Archives for the month of: March, 2011

The travelogue pages will appear soon lads!

For this edition of Travelxpose, I contribute two story. First, the legendary tale about whaling culture in Lamalera. Second, I wrote my short-articles about Karimunjawa Island.


Tulamben beach from above, photographed by Barry Kusuma.

“Bali is a romantic. Once bound to come calling for the return. Seduction of this island is hard to resist, even though many times to come but still missed as well…”

My article about Bali is published by Bella Donna, a well-known leading wedding magazine in Indonesia. Titled “Mooi Bali” inspired by the Dutch who call Indonesia in the past as “Mooi Indie” which means beautiful Indonesia. In this project, I worked with Barry Kusuma, a commercial travel photographer. His common stock photos of Bali beautify my articles. []

Get up early in Baluran and found dew hanging on the tops of the plants. Soft light of sun emits a dreamy images in front of the lens. (Ayos Purwoaji/Travelboogie)

Having a water source available throughout the season makes this mountain is important for animal life in Baluran. In 1980 created a pipeline that connects the spring with Bekol savanna. But this device is damaged in 2003. (Ayos Purwoaji / Travelboogie)

A group of deer crossed in front of us on our way back from Bama beach. Unlike the bufallos that is difficult to find, deer much easier to find because of habitat is in Bekol savannah, close to our guest house. (Dwi Putri Ratnasari / Travelboogie)

Monkey is the usual thing you'll meet in Baluran. They wandered in front of the guest house, jumping on the branches of trees, sitting along the road, or even grab a tourist's food bag. Supono, a national park rangers, said the monkeys go wild because it was too pampered by visitors. (Dwi Putri Ratnasari/Travelboogie)

Baluran National Park is a ‘little Africa’ located on the corner of Java. This national park has a savanna ecosystem which is the ideal place for the continuity of life Javan-banteng (Bos javanicus javanicus) species. It is a heaven for many species of birds and primates, also a living place that’s comfortable for deers. Baluran’s savanna is the only one that exist in Java.

On the other hand, National Park officials are struggling to maintain last savanna in Baluran. Because since 1981, thousands hectares of savanna in Baluran decreased due to the invasion of Acacia plants. 80% of the 10,000 hectares of savannah in Baluran been converted into forests and shrubs.

When the savanna was not seen again in Baluran, then just wait for Javan-banteng extinction. []

Standing over 1247 meters above sea level, Mount Baluran is the easternmost mountain in the island of Java. This mountain is a natural habitat for wild bison, protected species that can still be found around the Park Baluran. (Ayos Purwoaji / Travelboogie)

Ayos Purwoaji, one of our writers, received a special assignment from National Geographic Indonesia to report the current condition of the Baluran National Park in Situbondo, East Java. He also will report any park ranger’s effort  for this”Little Africa” continued sustainable.

In this assignment, Ayos will work with Swiss Winasis, a talented young wildlife photographers. Ayos will be in the national park for three days, starting March 10 and ended by March 13, 2011.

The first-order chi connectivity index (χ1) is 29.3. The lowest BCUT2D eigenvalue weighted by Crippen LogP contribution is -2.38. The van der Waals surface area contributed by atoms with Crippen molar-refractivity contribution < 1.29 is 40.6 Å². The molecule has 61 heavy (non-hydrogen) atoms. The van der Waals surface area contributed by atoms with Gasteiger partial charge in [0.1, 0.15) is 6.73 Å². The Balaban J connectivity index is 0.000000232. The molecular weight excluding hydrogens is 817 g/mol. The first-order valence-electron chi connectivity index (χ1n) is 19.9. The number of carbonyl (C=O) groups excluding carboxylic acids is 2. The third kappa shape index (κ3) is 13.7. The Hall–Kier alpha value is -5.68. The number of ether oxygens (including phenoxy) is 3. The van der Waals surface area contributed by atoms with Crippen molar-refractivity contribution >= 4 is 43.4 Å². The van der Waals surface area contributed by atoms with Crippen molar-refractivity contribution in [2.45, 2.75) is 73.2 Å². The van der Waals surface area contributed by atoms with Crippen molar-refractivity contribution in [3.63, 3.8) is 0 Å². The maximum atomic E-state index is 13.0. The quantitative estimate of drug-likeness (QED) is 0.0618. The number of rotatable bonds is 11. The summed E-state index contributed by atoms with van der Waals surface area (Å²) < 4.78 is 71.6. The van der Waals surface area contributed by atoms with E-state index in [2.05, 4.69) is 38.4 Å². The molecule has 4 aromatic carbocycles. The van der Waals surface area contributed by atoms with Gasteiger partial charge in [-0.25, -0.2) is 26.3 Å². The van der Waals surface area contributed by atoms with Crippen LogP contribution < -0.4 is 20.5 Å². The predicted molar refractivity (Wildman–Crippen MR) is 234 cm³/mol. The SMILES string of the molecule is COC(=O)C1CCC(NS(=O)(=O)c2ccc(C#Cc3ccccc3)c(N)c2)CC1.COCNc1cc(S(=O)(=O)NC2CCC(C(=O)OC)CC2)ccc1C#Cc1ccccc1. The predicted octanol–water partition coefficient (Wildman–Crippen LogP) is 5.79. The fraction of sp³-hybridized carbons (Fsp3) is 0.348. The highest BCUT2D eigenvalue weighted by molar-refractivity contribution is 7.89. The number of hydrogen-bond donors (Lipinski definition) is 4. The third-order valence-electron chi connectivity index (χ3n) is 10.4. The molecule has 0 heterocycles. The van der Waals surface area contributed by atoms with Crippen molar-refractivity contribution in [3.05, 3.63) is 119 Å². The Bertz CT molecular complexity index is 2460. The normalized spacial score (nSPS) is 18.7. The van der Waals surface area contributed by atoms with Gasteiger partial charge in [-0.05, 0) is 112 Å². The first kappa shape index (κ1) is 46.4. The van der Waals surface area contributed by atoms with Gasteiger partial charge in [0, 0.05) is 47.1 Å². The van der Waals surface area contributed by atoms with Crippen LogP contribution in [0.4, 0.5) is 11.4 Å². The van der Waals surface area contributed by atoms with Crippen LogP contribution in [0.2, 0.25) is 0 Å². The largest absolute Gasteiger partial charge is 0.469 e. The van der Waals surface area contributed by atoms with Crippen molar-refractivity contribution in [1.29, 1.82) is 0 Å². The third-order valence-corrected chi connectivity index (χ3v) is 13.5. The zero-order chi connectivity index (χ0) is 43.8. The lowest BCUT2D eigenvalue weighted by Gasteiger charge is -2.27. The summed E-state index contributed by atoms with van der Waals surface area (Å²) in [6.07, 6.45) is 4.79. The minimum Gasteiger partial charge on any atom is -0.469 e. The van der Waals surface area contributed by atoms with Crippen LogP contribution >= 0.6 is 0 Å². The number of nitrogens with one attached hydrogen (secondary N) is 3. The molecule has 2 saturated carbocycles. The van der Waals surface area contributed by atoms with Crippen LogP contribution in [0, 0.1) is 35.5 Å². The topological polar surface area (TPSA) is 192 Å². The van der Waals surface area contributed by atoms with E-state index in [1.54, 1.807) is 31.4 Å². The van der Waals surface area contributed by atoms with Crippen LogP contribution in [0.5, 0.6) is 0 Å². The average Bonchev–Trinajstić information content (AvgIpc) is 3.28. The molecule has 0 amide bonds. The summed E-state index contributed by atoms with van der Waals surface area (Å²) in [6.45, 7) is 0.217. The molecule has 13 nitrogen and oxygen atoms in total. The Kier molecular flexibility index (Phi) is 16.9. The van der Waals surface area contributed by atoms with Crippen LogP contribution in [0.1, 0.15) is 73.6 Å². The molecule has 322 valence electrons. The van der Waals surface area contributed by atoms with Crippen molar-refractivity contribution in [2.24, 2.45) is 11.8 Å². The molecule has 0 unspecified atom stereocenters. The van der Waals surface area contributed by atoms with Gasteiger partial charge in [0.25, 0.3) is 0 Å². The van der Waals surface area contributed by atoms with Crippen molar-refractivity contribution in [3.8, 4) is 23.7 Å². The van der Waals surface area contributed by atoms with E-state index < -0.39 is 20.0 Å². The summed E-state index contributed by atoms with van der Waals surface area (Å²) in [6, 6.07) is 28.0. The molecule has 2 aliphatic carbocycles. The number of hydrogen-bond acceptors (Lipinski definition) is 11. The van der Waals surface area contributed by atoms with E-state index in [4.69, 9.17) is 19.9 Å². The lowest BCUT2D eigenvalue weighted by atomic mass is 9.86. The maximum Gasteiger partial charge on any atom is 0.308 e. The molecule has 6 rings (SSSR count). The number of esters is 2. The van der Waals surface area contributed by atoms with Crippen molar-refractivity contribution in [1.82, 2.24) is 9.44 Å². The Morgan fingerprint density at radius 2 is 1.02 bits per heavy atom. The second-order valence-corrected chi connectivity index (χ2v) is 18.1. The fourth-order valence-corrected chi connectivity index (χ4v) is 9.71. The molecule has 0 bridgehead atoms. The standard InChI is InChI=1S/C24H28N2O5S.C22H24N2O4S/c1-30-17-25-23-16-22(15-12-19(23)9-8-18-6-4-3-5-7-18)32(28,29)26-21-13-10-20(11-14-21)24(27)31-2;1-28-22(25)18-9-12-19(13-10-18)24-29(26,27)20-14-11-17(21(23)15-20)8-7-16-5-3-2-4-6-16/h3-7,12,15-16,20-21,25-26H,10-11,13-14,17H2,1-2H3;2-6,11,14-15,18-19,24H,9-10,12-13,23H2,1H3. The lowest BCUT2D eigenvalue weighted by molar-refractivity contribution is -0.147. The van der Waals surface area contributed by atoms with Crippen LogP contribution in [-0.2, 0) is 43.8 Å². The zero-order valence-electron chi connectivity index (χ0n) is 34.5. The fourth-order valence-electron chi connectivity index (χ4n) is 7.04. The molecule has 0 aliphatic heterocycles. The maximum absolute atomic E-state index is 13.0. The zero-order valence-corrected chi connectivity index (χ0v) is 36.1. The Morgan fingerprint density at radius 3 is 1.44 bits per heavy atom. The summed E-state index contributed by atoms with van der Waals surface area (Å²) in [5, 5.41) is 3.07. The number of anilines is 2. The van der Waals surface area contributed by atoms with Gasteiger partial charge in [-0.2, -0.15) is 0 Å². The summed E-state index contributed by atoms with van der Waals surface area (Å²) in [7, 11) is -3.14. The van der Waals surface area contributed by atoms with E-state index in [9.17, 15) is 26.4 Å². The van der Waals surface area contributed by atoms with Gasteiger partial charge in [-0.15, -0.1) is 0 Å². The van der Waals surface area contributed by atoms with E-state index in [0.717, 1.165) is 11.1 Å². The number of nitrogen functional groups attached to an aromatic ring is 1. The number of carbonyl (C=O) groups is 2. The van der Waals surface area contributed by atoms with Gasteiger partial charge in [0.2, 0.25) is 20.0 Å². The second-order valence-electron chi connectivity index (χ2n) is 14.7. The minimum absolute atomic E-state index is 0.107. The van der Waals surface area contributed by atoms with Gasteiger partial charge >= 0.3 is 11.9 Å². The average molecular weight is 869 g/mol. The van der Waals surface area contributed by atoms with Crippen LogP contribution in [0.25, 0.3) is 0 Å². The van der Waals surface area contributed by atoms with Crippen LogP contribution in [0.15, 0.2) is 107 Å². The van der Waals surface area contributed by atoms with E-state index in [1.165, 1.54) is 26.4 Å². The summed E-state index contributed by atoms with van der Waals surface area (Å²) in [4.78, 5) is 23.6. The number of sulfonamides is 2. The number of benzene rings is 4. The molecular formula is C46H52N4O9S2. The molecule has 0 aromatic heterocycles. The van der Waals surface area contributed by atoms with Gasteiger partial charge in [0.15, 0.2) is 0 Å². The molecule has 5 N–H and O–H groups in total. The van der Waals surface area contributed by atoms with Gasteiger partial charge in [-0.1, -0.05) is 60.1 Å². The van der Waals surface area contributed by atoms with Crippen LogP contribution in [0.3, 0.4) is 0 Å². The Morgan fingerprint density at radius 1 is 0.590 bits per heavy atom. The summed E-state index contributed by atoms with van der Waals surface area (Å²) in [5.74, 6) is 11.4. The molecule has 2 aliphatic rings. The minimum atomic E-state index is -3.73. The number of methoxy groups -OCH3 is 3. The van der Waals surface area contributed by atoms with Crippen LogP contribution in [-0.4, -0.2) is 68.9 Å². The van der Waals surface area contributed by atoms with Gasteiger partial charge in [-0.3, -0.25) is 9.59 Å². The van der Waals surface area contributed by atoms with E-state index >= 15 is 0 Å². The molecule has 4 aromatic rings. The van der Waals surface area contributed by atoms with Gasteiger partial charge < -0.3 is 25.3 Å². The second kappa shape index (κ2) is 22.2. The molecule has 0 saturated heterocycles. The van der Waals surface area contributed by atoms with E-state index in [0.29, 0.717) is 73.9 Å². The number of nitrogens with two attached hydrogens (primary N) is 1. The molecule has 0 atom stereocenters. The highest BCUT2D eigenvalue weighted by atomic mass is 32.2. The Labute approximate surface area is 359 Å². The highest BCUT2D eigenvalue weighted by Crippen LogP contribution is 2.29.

Assignment Note: Swiss Winasis and I, photographed by Dwi Putri Ratnasari at Bekol savannah. During my assignment, Swiss helped me so much. He even scheduled a short interview with the head of the national park.

Swiss Winasis and I, photographed by Dwi Putri Ratnasari in the Bekol, main savannah at Baluran National Park. During my assignment, Swiss helped me so much. He set me for a short-interview with the chief officer of National Park.

Enthusiastic (Dwi Putri Ratnasari/Travelboogie)

Shining (Ayos Purwoaji/Travelboogie)

Blessed (Ayos Purwoaji/Travelboogie)

Tired (Dwi Putri Ratnasari/Travelboogie)

We both finally get to watch the parade Goddess Makco. It is a ritual that has long gone, the last appearance in 1964. This ritual is lost due to social and political conditions of Indonesia are very sensitive to all things related to Chinese culture and communism. At this year’s parade the statue of Goddess Makco again held back by the oldest temples in Singapore, Hok An Kiong.

Statue of Goddess Makco carried by antique altar around Chinatown. About 500 people took part and joined in the procession. They lined up behind the statue of Goddess Makco and crossed the legendary Kembang Jepun street.

Makco (Tioanhou) is the goddess who controls the oceans and give salvation to the sailors. Goddess of the sea has become the main goddess worshiped by the first generation of Chinese who came to Surabaya nearly two centuries ago.[]

I found this monkey on a chain attached to a Phinisi deck that docked at the port of Sunda Kelapa. The sailors used to bring pets as entertainment in the middle of shipping. Currently they are carrying a lot of electronic entertainment such as television and radio as an alternative. (Ayos Purwoaji/Travelboogie)

A large cemetery is located in the heart of the capital. These are the tombs of the warriors who died during world war is called Ereveld Menteng Pulo. All the graves were neatly and there is a beautiful church in the middle of the cemetery. (Ayos Purwoaji / Travelboogie)

Passer Baroe is a street full of shops and food vendors. One of the most widely sold merchandise is fabric. Passer Baroe is one of the oldest shopping center in Jakarta. (Ayos Purwoaji / Travelboogie)